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    I always clean it after I shot it, as I agree, the dirt tend to harden and get stickier with time.
    I use Slick 2000. Is it good enough?
    I have not cleaned it at all in this three months. No wipe down, and no relube were done in this three months. Is this wrong, seeing not one shot was shot with it?
     
  15. jrdolall

    jrdolall Member

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    I have high dollar guns that don't run HP ammo very well and "cheap" guns that will run anything at any time. I have three Hi Point pistols that are 100% reliable with HP ammo. I have a $900 pistol that required several hundred rounds of shooting before it became reliable. Most times, for me, it is a really simple fix when I have FTF's. Polishing, cleaning, mag springs, etc. I have guns (P-85 for one) that will run all day if you keep them wet but are a pain if they are dry. One skeet of Rem Oil will have it running like a champ.

    I have two revolvers at the gunsmith right now that were having some issues so he is giving them a once over for me. Both are older S&W .32s. In my experience I have far fewer issues with revolvers but when I do have an issue it can be catastrophic.
     
  16. Carl N. Brown

    Carl N. Brown Member

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    Misfeed.

    Could be a magazine problem as others pointed out. Could be wear on the pistol's magazine catch. Could be wear on the notch on the magazine that engages the catch.

    Could be the ammo. I remember a batch of rimless pistol ammo that felt like it was semi-rimmed: the rim of the cartridge on top would catch on the extractor groove of the cartridge beneath it and cause a misfeed.
     
  17. Jim Watson

    Jim Watson Member

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    Hard to diagnose a problem over the internet.
    You could go to a revolver... or a better auto.

    Or you could do as I did when I was a starving student and carried my 1911 (back when those were Army Surplus, not yet transmogrified into Significant Historical Artifacts and Valuable Collectors' Items) many a mile with a Norma hollowpoint in the chamber and hardball in the magazine.
     
  18. Skribs

    Skribs Member

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    I've shot a .22 Taurus revolver that wouldn't get through more than about 15 rounds between cleanings. It would just get dirty and then lock up. You try to squeeze the trigger and it just goes about a quarter the way and stops.

    Granted, it was a .22 (which has less space available for dirt and grime and such), but I've seen revolvers completely fail.

    There is less that can fail in a revolver. I've never seen a revolver have parts fall off when you shoot it (like I have with a Sig P938), and there's a lot less moving parts to fail. But revolvers CAN have timing issues, cylinder locks, parts break, or simple failure to fire or difficulty extracting rounds.
     
  19. ThomasT

    ThomasT Member

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    In the book "The Snubby Revolver" by Ed Lovett he mentions that the NYPD reported they had 6000 shootings with revolvers and didn't have one single gun failure. I believe I have that number correct. But I doubt any shooting was more than two cylinders full and most a lot less. But they always worked.

    And as others have said check your mags. They seem to be the number one problem with autos. At least they are an easy fix. Brownells sells a mag adjusting tool. It just looks like a rod with a slot in the end to adjust mag lips. It sounds like yours need to be opened a little.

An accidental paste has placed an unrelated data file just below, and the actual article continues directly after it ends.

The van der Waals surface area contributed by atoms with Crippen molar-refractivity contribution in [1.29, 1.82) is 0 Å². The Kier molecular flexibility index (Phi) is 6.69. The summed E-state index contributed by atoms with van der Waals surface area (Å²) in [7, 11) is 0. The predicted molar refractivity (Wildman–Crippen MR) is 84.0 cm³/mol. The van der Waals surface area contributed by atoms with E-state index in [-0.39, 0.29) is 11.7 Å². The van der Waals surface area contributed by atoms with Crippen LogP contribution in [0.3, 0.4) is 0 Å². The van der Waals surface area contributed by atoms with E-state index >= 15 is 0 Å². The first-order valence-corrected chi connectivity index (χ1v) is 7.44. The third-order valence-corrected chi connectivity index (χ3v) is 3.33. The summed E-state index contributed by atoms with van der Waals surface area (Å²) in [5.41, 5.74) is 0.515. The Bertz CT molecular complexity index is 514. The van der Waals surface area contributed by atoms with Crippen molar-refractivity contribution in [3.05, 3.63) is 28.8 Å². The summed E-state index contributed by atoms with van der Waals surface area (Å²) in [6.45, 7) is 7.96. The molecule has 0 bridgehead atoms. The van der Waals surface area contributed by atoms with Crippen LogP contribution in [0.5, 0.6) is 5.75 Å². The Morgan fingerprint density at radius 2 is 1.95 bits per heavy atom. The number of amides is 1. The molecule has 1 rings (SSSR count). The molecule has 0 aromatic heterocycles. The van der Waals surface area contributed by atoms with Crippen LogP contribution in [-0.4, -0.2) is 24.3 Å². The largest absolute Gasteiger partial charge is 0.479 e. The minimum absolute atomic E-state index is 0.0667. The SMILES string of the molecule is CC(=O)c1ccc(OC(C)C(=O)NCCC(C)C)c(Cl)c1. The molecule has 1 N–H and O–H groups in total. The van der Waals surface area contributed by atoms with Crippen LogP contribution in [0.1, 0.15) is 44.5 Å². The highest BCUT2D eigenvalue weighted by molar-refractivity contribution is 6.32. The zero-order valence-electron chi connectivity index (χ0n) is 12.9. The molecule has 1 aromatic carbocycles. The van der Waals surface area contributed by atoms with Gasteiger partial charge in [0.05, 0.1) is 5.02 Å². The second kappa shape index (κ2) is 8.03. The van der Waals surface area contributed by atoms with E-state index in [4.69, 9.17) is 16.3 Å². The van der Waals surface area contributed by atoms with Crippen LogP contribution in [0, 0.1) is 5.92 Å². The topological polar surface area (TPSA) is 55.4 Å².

20. ClickClickD'oh

    ClickClickD'oh Member

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    Ah hell, here we go again.. Revolvers never malf and semis are choke-a-matics. Yeah right, and I'm the Space Pope!

    There's no saving this thread

    EJECT

    EJECT!
     
  21. ATLDave

    ATLDave Member

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    No mechanical device can be 100% reliable over the long term. Just cannot.

    I have several guns that are sufficiently reliable that the odds of a malfunction coinciding with the very-unlikely circumstance of me needing to actually discharge a gun in self-defense are astronomical. I'll take those odds, because there really aren't any better odds available.

    That said, sounds like your current gun is having issues. Either figure them out and fix it or move to a different gun where problems are far less frequent for you.
     
  22. WYO

    WYO Member

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    I didn't have to read past the title. If you lose trust in it, get rid of it.
     
  23. Zendude

    Zendude Member

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    Does it only occur with hollow points? If so, try a hollow point with a different bullet shape. Some have a wider nose than others. Hollow point feed problems are not uncommon.
    The other likely culprit on nosedives is the magazine. Sometimes the feed lips on the mags are slightly too narrow (can't always tell by looking at it). You can take one of the mags and bend the feed lips slightly wider with needle nose pliers.
     
  24. jrdolall

    jrdolall Member

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    I guess people practice "tap rack" drills only for when they borrow a semi in a self defense situation. Malfunctions occur. It sucks but it's true.
     
  25. krimmie

    krimmie Member

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    When I first started carrying 12 years ago, I had a Beretta mini cougar. I shot it often, and the gun always functioned 100-%. Some time went by without shooting it(nor cleaning it), and the on my next range trip, it turned into a jam-o-matic.

    I always cleaned my carry guns after shooting, but never thought to clean during periods of not shooting. Learned my lesson, I clean my carry piece once every few weeks if I shoot it or not.